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WTF is... IEEE 1905.1?

Hybrid, multi-media home networking made easy

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Networks at the push of a button

That will begin when the latest version of the specification is formally ratified by the IEEE. Right now, the specification is done and has been placed in the hands of the standards organisation’s pre-publication vetters, who will determine whether it can be published or needs revision. Since the specification has got to this stage in a mere two years - a positively brisk pace for a process that has a reputation for unhurried deliberation - publication of the standard seems likely, which takes us to April.

Kit will follow in May or June, reckons Rajkotia. After all, the spec has been effectively finished since December 2012, and some silicon vendors have already started talking up the technology, most notably Qualcomm Atheros. QA has been promoting what it calls ‘Hy-Fi’ since 2011. Hy-Fi combines QA’s own hybrid networking technology with a draft version of 1905.1, and the chip maker is pitching the system as a mechanism for easy network installation and set-up: the technology is centred on one button the user can push on any compliant network device to allow it to authenticate and configure itself for secure communication with other devices, however they connect to the wired and wireless “hybrid” network.

IEEE 1905.1 home

Think of a powerline-connected Wi-Fi extender. Plug it in, push the Hy-Fi button and the unit not only automatically establishes both a secure link to the powerline adaptor in your wireless router, but it also sets its SSID and WPA 2 settings to match the router’s own WLAN set-up details.

Other chip maker backers include Broadcom, ST Micro and Taiwan’s MStar, while device makers such as Cisco, Huawei, ZTE, Sony and Panasonic have voiced their support for 1905.1 and presumably have compatible kit in the pipeline, though they have yet to go public with their roll-out plans. D-Link has Hy-Fi kit out, as does Europe’s AVM, maker of the Fritz! line of home networking kit. More will follow, now that Hy-Fi taps into 1905.1 so it’ll work with rival hybrid networking products and that 1905.1 is near to becoming an official standard.

Then there are the service provider supporters and they, perhaps more than the OEMs, have been setting the 1905.1 agenda. For example, the specification incorporates provision for remote network monitoring and management, added at the behest of a number of service providers looking to be able to handle tech support work more cheaply. Rajkotia insists this kind of access is voluntary, but service providers are increasingly out to sell complete home networking packages - an extension of supplying a wireless router or a set-top box, say - and will like the idea of configuring and, later, repairing them without having to pay for an engineer to go out.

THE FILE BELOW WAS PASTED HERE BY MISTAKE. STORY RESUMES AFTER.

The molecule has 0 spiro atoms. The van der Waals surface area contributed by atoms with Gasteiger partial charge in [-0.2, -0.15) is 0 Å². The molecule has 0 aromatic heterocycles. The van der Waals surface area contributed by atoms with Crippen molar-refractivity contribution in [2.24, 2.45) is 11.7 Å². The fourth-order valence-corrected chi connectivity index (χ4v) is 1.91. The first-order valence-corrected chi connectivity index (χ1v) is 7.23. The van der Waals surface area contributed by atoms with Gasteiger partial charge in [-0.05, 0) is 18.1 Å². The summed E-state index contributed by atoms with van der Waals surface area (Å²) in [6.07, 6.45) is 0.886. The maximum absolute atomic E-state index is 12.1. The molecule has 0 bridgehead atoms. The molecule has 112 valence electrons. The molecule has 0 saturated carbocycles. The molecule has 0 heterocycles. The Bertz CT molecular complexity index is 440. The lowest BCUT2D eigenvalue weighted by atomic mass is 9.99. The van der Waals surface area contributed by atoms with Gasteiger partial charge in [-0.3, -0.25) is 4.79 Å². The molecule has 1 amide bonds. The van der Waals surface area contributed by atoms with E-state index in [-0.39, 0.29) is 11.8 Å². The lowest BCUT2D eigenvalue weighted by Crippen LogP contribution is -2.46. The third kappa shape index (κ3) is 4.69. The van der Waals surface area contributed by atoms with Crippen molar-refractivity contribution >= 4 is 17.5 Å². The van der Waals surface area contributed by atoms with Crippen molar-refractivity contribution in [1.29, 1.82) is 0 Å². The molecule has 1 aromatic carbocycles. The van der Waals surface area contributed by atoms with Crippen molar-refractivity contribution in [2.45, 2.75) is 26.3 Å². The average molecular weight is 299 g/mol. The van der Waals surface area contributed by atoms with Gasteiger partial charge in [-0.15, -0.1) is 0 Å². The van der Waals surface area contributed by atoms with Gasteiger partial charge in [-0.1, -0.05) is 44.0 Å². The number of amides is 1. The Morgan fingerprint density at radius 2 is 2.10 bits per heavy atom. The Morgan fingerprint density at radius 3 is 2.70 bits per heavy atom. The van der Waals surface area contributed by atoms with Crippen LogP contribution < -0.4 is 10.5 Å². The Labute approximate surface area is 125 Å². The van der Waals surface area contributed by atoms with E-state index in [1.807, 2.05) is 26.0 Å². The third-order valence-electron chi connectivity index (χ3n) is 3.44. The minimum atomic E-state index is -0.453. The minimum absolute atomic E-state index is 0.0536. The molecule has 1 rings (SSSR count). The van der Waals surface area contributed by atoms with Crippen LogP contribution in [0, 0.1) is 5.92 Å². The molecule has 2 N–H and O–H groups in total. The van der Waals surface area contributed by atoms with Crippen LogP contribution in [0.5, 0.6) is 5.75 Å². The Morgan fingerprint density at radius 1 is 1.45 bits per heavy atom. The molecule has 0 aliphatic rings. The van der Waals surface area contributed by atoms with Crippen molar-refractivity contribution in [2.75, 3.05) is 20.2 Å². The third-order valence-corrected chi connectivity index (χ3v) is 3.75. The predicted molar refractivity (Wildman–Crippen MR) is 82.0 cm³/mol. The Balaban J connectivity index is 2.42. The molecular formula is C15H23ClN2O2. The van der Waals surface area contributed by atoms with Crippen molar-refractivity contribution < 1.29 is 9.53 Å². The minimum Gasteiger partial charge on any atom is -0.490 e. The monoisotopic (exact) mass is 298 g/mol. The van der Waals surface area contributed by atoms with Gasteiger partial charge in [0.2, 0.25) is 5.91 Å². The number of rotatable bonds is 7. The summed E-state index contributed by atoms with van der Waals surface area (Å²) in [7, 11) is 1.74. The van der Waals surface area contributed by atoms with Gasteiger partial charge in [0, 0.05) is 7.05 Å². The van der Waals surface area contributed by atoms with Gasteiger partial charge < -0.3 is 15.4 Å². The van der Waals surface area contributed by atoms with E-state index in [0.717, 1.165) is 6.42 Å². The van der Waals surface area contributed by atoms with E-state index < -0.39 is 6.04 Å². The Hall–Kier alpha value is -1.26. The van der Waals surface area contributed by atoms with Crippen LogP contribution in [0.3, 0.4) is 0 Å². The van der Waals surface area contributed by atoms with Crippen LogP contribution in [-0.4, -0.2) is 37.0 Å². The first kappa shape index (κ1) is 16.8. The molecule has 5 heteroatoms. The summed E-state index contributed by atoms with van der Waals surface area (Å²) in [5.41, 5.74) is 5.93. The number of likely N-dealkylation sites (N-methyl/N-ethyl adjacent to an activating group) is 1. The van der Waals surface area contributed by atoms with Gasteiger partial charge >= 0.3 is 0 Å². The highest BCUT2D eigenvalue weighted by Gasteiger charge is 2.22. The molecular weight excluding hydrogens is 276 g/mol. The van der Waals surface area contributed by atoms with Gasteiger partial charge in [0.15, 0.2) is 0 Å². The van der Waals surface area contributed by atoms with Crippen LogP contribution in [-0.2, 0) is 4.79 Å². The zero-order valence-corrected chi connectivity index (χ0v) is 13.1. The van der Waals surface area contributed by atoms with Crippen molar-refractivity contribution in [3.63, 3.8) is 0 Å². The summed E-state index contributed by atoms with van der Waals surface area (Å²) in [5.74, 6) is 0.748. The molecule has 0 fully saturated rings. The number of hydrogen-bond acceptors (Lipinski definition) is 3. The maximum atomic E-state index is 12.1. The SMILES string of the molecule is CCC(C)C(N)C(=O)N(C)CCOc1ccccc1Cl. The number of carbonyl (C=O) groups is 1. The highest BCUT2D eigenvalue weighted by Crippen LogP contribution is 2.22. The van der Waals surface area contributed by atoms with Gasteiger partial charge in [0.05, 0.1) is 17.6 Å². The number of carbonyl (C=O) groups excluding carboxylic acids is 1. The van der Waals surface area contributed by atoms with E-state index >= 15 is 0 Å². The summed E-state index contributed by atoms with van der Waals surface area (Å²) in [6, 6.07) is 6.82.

Doubly so if they can sell this management to less technical users as an optional extra: don’t worry about whether you can set up and run a network, we can do it for you, for a price...

Internet of things

In a similar way, 1905.1 could be viewed cynically as an equipment seller’s charter. Clearly, the specification can’t do its stuff unless there are multiple media connecting devices to the network between which the technology can select the best at any given moment. So are consumers to be now encouraged to go and buy Ethernet or co-ax cabling and powerline adaptors for new, 1905.1-compliant devices which they can almost certainly be able to connect wirelessly?

IEEE 1905.1

That’s why 1905.1 perhaps is a solution seeking a problem: unless your devices maintain more than one network connection, its value is more limited, more so if you’re happy setting up devices’ network settings yourself. But as network adaptors containing Qualcomm Atheros and Broadcom chips are built around 1905.1 compliant silicon, more and more devices will be able to support push-button auto-configuration and hopping between multiple connections.

And it’s important too to think beyond the devices we’ve traditionally networked. Installing a wireless router, setting up a WLAN and then logging in a laptop, a tablet, some phones and maybe a set-top box and a TV is one thing; hooking up a host of appliances and sensors, all forming part of what’s called the Internet of Things, and it’s another matter altogether. Techies like us might welcome the challenge of putting all this in place, but most folk will simply want to plug it in and have it work. IEEE 1905.1, if it works as well as its proponents claim, will be the technology that makes possible extending home networks from a handful of devices to dozens of them. ®

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